Haven’t posted much in this mini-series recently … not that there would be a lack of Sankey diagrams that have technical defects or simply misrepresent flow quantities with deliberate arrow widths.

In this Sankey diagram from a website by AEPC the blue arrow is grossly exaggerated and not to scale with the other flows.

Flows are in KWh. Energy inputs (solar, fuel for boiler and pumps) on the left. Uses and losses to the right.

An interesting Sankey diagram of sugar production can be found on p. 23 and p. 24 of the 2002 report ‘Möglichkeiten der Wertschöpfungssteigerung durch Abfallvermeidung (biogener Reststoffe) und Nebenproduktnutzung – Feasibilitystudy’ by Austrian researchers Herbert G. Böchzelt, Niv Graf, Robert W. Habel, Johann Lomsek, Susanne Wagner, Hans Schnitzer (all of Joanneum Research).

Why interesting? Because the diagram wouldn’t fit on one page in the report the authors decided to cut it in two parts. Two streams of the first diagram are continued in detail in the second Sankey diagram shown on the next page.

All flows are in mass percent based on an input of 100% sugar beets (‘Rübenschnitzel’, with -schnitzel apparently meaning ‘chips’). The output of 16 mass-% ‘Presschnitzel’ (pressed beet pulp) and 4.18 mass-% ‘Melasse’ (molasses) is further detailed in the second diagram.

Mind that arrow width is different in the two diagrams, so that they two can not be compared directly. Because water dominates the first diagram, the smaller mass flows of the second diagram would be barely visible, if the two were at the same scale.

In a presentation on “Low CO2 production in European food and beverage industry” the author Christoph Brunner from AEE – Institute for Sustainable Technologies (AEE INTEC) suggests process flow sheets and Sankey diagrams as tools used for energy efficiency analysis.

This Sankey diagram is used as an example for the creation of mass and energy balances and the visualization of the production process.

The diagram is from Austria and thefore in German. From translating some words I understand this is probably for a food/dairy industry. Flows are in MWh, but without a time span. Two steam generators (one run with natural gas, the other with petroleum) supply heat to different processes. The cooking chambers (“Kochkammern”) require most, followed by “Selch” (?) and heating of a “KSPW Tank”. Some heat is recovered from condensate.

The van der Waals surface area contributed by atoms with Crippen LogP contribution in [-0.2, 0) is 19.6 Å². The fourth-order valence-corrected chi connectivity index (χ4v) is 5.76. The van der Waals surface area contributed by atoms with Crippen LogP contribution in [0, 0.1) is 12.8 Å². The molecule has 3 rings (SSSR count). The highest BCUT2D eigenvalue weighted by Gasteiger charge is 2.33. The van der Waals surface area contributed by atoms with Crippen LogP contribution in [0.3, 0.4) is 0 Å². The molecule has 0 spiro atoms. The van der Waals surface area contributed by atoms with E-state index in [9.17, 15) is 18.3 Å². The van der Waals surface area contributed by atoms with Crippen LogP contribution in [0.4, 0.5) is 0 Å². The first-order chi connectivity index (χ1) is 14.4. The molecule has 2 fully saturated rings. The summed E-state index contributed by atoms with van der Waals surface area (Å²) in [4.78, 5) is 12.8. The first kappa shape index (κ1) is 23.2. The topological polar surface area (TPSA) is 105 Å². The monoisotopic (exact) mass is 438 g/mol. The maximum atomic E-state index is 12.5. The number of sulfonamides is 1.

Sankey diagrams can help understanding the energy flows of process systems and detect hotspots for optimization.

A beautifully crafted Sankey diagram on wood in Austria can be found in the 2012 article ‘Die Bedeutung von Holz als erneuerbarer Energieträger’ (translation: ‘The importance of wood as a renewable energy source’) by Kasimir Nemestóthy on the waldwissen.net website. These are the wood streams in Austria in 2010.

All streams in solid cubic metre of wood (“Festmeter”, fm). Smaller streams less than 0.1 mio solid cubic metres are not displayed.

Here is how the diagram is structured: on the left the sources of wood with imports, harvesting from forests and other non-forest wood sources. Imports and harvested wood is directed mainly to sawmills (“Sägeindustrie”) and to paper industry. Non-forest wood as well as losses from wood industry (bark, wood chips) are for energetic use.

The dark green arrow is saw round wood with the bordeaux-colored stream representing bark. The brown arrow is industrial round wood of lesser quality, mainly used in paper industry. The light pink and light green arrows represent wood chips and firewood. Along with remains from the saw mills and paper industry it is destined for energetic use.